But with the opportunities for increased sales and opportunities for continued growth with larger customer bases, retailers also take on risks. For one thing, retailers must rely on outside parties to provide goods and handle fulfillment, in some cases even customer service. For another, if a retailer chooses the wrong products-ones of poor quality or too different from its usual lines-it can confuse customers and detract from its reputation. Merchants should take extra care to focus on offering products that complement existing lines, Freeman Evans says. “If it makes strategic sense for a brand, it can result in a better approach,” she says.
Expanding product lines on the web presents an opportunity to entice at-home shoppers with items they might not normally buy, though this is an unproven area, experts say. “Is there a lot of impulse buying online? There’s not a lot of indication of that yet,” Freeman Evans says. “But because it’s so easy to switch to different products online, a shopper on a grocery web site could be looking for milk one minute, a gift for a grandmother the next minute, then digital music tracks.”
Other reasons to buy online
She adds, however, that expanding online product offerings and services can help some retailers like supermarkets to get more people comfortable shopping online. “People have been used to buying clothes, books and music from catalogs, so it’s easy for them to transition to buying these things online,” Freeman Evans says. “But no one has been used to buying food through catalogs, except as specialty gifts.” So by giving them other reasons to shop on the web, such as for some of the same extraneous products appearing in supermarkets like DVDs, or by letting shoppers order online for store pickup, retailers can motivate more consumers to shop online as well as in the store, she says.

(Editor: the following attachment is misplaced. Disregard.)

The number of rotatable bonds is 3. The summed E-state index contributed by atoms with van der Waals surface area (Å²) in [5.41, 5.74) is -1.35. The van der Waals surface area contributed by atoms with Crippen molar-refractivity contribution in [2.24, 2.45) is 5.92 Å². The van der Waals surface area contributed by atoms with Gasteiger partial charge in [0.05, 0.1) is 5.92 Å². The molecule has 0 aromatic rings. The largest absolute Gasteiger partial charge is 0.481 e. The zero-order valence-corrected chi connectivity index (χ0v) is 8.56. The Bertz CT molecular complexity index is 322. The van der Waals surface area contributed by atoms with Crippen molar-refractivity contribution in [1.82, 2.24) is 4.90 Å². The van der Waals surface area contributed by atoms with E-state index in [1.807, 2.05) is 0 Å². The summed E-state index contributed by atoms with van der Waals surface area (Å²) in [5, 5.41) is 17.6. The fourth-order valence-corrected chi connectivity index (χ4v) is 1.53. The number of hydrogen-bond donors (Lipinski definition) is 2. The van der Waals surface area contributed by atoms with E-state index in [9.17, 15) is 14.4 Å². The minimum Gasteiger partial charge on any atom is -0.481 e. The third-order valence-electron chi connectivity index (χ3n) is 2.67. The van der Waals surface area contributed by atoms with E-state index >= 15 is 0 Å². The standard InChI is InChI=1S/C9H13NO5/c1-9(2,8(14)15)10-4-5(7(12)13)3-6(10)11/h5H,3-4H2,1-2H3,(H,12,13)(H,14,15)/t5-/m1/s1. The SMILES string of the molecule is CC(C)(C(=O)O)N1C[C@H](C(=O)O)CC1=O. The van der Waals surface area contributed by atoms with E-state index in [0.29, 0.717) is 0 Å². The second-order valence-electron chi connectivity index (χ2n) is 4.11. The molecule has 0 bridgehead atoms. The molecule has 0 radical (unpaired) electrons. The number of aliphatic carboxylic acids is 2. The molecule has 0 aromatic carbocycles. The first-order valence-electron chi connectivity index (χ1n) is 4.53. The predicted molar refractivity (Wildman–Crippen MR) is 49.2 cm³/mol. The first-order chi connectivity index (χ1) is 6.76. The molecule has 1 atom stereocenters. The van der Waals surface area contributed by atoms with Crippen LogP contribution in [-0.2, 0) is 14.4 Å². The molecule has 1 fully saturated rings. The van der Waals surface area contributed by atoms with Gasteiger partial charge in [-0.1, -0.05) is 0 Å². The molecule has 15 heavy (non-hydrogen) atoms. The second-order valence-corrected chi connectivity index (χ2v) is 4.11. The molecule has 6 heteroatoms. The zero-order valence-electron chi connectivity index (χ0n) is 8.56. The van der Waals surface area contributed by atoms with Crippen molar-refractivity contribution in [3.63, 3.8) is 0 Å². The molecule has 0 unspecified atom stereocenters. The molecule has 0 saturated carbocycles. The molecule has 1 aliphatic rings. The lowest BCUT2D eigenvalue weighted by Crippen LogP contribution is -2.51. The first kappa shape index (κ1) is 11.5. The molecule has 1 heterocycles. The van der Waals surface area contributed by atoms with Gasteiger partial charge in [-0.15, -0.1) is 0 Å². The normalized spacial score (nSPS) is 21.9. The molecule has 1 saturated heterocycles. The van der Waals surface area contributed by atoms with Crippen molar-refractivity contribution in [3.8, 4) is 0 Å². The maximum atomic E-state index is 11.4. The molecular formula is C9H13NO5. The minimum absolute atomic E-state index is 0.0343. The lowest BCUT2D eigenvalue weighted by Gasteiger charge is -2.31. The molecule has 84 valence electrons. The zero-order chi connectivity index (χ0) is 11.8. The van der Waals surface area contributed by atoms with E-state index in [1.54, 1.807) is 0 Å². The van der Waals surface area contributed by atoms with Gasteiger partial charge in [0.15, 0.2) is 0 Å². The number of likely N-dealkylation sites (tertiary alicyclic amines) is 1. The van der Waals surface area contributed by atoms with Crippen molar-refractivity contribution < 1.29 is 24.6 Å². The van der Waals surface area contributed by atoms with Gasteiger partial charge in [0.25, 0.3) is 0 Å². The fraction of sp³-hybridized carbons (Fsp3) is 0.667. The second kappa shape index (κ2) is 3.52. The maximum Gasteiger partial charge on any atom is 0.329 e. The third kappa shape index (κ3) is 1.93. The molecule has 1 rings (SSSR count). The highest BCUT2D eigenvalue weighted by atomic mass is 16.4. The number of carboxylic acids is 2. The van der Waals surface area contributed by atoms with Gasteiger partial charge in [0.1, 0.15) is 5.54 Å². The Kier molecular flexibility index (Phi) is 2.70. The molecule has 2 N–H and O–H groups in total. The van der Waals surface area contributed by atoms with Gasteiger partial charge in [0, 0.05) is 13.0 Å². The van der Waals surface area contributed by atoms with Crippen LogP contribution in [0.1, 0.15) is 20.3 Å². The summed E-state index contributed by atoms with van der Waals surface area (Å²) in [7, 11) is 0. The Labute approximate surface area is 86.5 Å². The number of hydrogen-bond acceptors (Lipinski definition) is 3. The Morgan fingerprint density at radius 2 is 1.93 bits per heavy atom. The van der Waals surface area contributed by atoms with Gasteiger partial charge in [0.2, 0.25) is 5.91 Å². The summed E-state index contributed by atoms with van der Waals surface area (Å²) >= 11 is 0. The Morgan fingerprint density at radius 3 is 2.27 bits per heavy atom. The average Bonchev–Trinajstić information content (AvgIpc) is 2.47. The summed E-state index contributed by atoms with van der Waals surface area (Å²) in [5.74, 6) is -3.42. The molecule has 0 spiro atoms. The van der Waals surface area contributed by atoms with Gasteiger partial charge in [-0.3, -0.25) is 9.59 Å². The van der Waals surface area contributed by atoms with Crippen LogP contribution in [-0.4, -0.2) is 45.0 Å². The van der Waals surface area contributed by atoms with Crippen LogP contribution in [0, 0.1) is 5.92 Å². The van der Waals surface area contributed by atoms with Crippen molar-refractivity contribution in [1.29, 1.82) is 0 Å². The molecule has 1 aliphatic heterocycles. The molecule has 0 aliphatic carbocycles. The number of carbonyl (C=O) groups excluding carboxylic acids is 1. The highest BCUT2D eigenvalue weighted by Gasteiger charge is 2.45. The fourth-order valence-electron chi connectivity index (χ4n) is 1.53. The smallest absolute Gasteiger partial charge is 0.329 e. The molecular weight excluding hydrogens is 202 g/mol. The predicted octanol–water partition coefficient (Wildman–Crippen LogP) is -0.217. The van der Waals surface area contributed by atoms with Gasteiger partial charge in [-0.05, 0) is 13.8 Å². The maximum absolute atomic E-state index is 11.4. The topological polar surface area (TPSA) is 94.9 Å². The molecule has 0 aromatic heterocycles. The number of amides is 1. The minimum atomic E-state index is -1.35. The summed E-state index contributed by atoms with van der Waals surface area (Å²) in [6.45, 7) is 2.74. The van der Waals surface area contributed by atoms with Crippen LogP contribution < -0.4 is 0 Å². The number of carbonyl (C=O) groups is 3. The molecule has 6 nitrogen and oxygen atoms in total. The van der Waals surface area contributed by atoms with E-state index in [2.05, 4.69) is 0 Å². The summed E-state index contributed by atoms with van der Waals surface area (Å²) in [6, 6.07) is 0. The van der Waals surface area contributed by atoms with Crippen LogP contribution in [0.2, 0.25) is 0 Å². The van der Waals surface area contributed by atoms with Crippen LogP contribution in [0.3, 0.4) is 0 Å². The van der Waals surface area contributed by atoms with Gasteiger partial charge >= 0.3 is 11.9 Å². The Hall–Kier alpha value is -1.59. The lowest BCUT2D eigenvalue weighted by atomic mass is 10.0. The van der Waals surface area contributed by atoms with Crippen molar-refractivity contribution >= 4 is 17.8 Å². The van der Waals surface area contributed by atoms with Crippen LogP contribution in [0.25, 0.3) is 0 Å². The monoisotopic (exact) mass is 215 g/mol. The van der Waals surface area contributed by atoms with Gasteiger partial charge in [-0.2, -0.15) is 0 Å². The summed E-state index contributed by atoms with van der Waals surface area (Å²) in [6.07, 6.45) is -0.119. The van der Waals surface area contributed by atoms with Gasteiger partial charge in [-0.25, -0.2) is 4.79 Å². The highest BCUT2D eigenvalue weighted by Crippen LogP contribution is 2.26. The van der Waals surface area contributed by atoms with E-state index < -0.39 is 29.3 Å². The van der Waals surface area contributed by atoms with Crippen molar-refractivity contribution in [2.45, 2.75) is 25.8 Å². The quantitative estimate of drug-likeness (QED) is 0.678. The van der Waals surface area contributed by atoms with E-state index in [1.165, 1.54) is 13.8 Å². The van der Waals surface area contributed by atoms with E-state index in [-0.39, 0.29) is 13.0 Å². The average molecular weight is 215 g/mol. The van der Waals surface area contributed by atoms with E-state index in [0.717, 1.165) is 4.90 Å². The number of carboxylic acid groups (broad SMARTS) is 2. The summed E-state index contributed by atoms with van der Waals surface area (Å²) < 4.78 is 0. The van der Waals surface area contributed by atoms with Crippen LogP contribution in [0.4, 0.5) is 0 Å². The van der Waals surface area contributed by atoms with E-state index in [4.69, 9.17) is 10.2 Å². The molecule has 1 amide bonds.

Retailers should also figure how they can develop strategic relationships with outside partners who may be providing products or fulfillment services, or both, she adds. And there are plenty of other risks, particularly for brick-and-mortar retailers unaccustomed to the ways of the web. Retailers unprepared for the system of instant customer feedback and ratings services on the web can quickly build an unwanted reputation-even if it’s due to the shortcomings of a third-party service provider. “Many retailers arrive online unprepared to receive a rating from BizRate and other ratings services,” says Mark Layton, CEO of PFSWeb Inc., a fulfillment company used by Roots and other multi-channel retailers. “They don’t realize they can get killed in customer feedback systems.”
In brick-and-mortar stores, he adds, customers may be more accustomed to relatively slow processes when checking on the availability of products. “If you’re in a store and don’t see the size you need, it may take a few minutes to find a store clerk who will check in the back room,” Layton says. “That whole process can take six or seven minutes, but that’s not a viable experience on the web, where a customer wants an answer immediately. If we don’t get an answer in 10 seconds, we think it’s a slow site.”